Chapman v. Chapman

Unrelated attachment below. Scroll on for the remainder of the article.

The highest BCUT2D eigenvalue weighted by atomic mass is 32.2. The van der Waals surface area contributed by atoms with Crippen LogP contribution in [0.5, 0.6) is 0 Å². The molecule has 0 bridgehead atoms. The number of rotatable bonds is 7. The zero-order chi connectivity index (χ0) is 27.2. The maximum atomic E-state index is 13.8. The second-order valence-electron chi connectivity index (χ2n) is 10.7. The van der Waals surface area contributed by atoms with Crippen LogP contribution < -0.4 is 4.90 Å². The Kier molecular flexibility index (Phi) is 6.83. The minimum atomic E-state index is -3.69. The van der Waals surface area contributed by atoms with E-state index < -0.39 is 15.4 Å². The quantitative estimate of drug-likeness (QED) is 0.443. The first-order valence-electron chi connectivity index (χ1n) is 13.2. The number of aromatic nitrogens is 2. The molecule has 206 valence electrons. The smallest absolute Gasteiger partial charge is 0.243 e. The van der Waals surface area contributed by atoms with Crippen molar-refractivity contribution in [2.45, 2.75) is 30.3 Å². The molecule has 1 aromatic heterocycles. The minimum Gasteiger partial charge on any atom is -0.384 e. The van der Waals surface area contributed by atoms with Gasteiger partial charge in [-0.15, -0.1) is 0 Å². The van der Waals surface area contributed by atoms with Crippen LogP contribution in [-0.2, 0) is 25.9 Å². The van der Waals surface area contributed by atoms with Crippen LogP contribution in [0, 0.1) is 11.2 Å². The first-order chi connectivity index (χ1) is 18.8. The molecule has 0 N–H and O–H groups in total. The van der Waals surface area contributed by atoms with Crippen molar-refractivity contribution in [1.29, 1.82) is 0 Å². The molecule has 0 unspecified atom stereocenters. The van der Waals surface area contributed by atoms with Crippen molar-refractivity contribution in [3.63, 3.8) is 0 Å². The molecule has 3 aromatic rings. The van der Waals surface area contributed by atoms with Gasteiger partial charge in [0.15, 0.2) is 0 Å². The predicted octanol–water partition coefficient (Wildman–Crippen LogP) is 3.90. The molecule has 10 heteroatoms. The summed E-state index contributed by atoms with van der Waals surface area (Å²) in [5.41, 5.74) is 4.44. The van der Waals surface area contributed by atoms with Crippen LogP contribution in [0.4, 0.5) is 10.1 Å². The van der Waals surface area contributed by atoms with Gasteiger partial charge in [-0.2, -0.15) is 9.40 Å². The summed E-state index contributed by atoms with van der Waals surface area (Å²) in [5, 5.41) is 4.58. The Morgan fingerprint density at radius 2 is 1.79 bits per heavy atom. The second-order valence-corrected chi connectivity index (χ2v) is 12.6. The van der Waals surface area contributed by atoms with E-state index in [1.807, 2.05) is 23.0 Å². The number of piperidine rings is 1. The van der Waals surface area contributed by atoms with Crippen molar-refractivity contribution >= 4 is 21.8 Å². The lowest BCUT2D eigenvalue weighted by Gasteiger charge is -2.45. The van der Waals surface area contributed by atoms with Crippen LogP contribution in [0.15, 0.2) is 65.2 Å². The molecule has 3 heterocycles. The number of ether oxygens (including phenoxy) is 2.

Connecticut General Statutes §34-141 does not provide a cause of action against a limited liability company for the alleged wrongful conduct of members or managers. The plaintiff and the individual defendants are members of a limited liability company known as Route 6 Realty LLC. The plaintiff owns 25 percent, and the individual defendants own 75 percent. The defendant limited liability company leases property to the defendants' company, Chapman Lumber Inc. The plaintiff's complaint alleged that the individual defendants, who manage the limited liability company, reduced the rent paid to the limited liability company by Chapman Lumber from $15,000 per month to $11,500 per month. The plaintiff maintained that the individual defendants and the limited liability company violated C.G.S. §34-141. The statute provides in part, "A member or manager shall discharge his duties under section 34-140 and the operating agreement, in good faith, with the care an ordinary prudent person in a like position would exercise under similar circumstances, and in the manner he reasonably believes to be in the best interests of the limited liability company, and shall not be liable for any action taken as a member or manager, or any failure to take such action, if he performs such duties in compliance with the provisions of this section." The statute, wrote the court, does not make the limited liability company legally responsible, if members or managers act in bad faith. The court granted the motion to strike the claim that the limited liability company violated §34-141. Allegations that the majority members excluded the plaintiff from the decision making process and reduced the rent to another company they own and acted in bad faith, to benefit themselves, were sufficient to state a claim against the individual defendants, and that count survived. Allegations that the defendants violated C.G.S. §34-141, that the defendants engaged in deceptive acts or practices, that the defendants' conduct violated public policy and that the plaintiff suffered an ascertainable loss were sufficient to state a claim that the defendants violated the Connecticut Unfair Trade Practices Act. The court denied the defendants' motion to strike the CUTPA count.